Foto Expo – Moncton- Oct. 2010

It takes all kinds to make a professional photographer. Some work in studios and others are world adventurers who grab their passport and camera at moment’s notice and jump on a plane. There are those that track quietly through the wilderness waiting for a bear to appear in the woods and others that, just as patiently, capture special moments of domestic life like weddings and baby portraits.

Their one common characteristic is that they have “a good eye’ and can’t help but see life through the lens of their camera. That first quality might be innate, but the experience and technical mastery of their trade that they all share is learned from years of on-the job training.

If you want to learn some of the tricks of the trade from professional photographers from all over Canada, head to the second annual Foto Expo 2010 held at the Crowne Plaza in downtown Moncton from Friday October 29th to Sunday the 31st   for three days of presentations, workshops and seven gallery exhibits around Moncton.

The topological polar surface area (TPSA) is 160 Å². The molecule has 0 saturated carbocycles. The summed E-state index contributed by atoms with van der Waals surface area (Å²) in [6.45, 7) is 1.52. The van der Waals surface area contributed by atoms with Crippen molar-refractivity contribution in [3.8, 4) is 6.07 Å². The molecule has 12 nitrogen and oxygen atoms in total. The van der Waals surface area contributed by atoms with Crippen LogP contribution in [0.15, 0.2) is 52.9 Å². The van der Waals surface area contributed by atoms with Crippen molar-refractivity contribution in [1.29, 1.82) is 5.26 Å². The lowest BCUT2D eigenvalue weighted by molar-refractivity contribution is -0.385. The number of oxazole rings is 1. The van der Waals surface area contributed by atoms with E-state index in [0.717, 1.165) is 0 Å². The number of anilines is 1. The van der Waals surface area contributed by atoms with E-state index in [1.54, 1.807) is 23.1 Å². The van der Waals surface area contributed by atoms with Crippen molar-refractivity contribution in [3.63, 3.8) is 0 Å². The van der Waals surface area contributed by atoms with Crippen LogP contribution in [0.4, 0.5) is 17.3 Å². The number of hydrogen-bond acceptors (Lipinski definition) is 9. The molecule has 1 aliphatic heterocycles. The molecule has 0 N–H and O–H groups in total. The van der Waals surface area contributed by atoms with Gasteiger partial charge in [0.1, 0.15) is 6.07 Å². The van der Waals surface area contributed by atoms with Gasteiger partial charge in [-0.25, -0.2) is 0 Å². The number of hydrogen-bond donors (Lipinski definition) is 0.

Maurice Henri, a professional photographer based in Moncton and the organizer of the conference, says that he wants to highlight the skills and professionalism of his chosen career. He wants to bring the photographers out from behind the camera and focus on them.

Henri, who has been involved in building schools in Africa and believes that photography can give a voice to the less empowered, says that his ultimate goal for Foto Expo is, “To turn the whole city of Moncton into one huge photographic gallery”.

“That is the whole idea here”, says Henri, “To bring in some high end photographers and show their work on their merit as a photographer. I think that is good for the industry, to bring these people to the limelight so to speak”.

“Both amateurs and professionals attend the workshops”, says Henri, whose own personal “eye’ draws him to the poor and homeless in our society and whose photographs can be seen  at his exhibit, “Street Views”  at the Moncton City Hall Gallery.

Henri says that it is good for professional photographers to take themselves out of their comfort zone and attend another photographer’s workshop, adding that he would personally enjoy attending the award winning Saint John photographer Walt Malone’s workshop on lighting.